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Gram stain of urethral discharge


Definition:

A gram stain of urethral discharge is a test used to identify bacteria in fluid from the tube that drains urine from the bladder (urethra).

Alternative Names:

Urethral discharge Gram stain

How the test is performed:

Fluid from the urethra is collected on a cotton swab. A sample from this swab is applied in a very thin layer to a microscope slide. A series of stains called a gram stain is applied to the specimen.

The stained smear is then examined under the microscope for the presence of bacteria. The color, size, and shape of the cells help identify the organism causing the infection.

How to prepare for the test:

This test is often performed in the health care provider's office.

How the test will feel:

You may feel pressure or burning when the cotton swab touches the urethra.

Why the test is performed:

The test is performed when an abnormal urethral discharge is present. It may be performed if a sexually transmitted disease is suspected.

Normal Values:

Normal value ranges may vary slightly among different laboratories. Some labs use different measurements or test different samples. Talk to your doctor about the meaning of your specific test results.

What abnormal results mean:

Abnormal results may indicate gonorrhea or other infections.

What the risks are:

There are no risks.

Special considerations:

A culture of the specimen (urethral discharge culture) should be performed in addition to the gram stain. More sophisticated diagnostic tests (such as PCR tests) are sometimes also done.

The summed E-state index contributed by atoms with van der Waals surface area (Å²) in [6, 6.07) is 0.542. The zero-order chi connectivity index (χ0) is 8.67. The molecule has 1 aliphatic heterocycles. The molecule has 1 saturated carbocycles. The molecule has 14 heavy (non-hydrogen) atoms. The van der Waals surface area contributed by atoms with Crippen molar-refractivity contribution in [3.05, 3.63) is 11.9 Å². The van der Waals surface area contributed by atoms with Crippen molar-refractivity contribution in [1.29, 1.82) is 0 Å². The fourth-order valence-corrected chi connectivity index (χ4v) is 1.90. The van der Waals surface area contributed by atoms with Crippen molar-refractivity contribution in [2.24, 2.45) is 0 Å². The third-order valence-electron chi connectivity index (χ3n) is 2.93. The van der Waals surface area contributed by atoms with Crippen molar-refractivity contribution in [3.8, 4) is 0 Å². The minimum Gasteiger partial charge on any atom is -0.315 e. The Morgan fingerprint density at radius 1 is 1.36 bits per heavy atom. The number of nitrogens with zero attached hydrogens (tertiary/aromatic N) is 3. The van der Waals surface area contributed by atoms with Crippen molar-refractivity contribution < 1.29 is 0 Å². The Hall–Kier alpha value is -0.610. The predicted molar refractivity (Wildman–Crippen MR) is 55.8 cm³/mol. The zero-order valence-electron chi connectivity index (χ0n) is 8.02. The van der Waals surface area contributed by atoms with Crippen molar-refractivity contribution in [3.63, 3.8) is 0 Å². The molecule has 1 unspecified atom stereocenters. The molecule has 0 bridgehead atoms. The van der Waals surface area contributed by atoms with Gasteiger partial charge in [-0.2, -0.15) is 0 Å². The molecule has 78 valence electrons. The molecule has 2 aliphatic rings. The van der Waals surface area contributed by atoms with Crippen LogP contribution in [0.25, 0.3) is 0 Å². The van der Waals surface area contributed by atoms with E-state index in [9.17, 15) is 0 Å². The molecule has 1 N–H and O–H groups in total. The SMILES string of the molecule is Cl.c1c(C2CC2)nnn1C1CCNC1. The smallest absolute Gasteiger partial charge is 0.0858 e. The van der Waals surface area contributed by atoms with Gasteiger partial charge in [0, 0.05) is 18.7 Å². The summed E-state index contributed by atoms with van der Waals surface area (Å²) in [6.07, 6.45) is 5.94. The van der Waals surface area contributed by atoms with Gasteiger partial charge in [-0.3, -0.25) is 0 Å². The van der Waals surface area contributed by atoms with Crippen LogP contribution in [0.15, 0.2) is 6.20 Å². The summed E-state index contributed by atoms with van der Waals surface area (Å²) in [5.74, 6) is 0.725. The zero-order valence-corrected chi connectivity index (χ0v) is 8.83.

References:

McCormack WM. Urethritis. In: Mandell GL, Bennett JE, Dolin R, eds. Principles and Practice of Infectious Diseases. 7th ed. Philadelphia, Pa: Elsevier Churchill Livingstone; 2009:chap 106.

Cohen MS. Approach to the patient with a sexually transmitted disease. In: Goldman L, Ausiello D, eds. Cecil Medicine. 24th ed. Philadelphia, Pa: Saunders Elsevier; 2011:chap 293.


Review Date: 8/12/2011
Reviewed By: Linda J. Vorvick, MD, Medical Director, MEDEX Northwest Division of Physician Assistant Studies, University of Washington, School of Medicine. Also reviewed by David Zieve, MD, MHA, Medical Director, A.D.A.M., Inc.

The information provided herein should not be used during any medical emergency or for the diagnosis or treatment of any medical condition. A licensed physician should be consulted for diagnosis and treatment of any and all medical conditions. Call 911 for all medical emergencies. Links to other sites are provided for information only -- they do not constitute endorsements of those other sites. Copyright 2002 A.D.A.M., Inc. Any duplication or distribution of the information contained herein is strictly prohibited.

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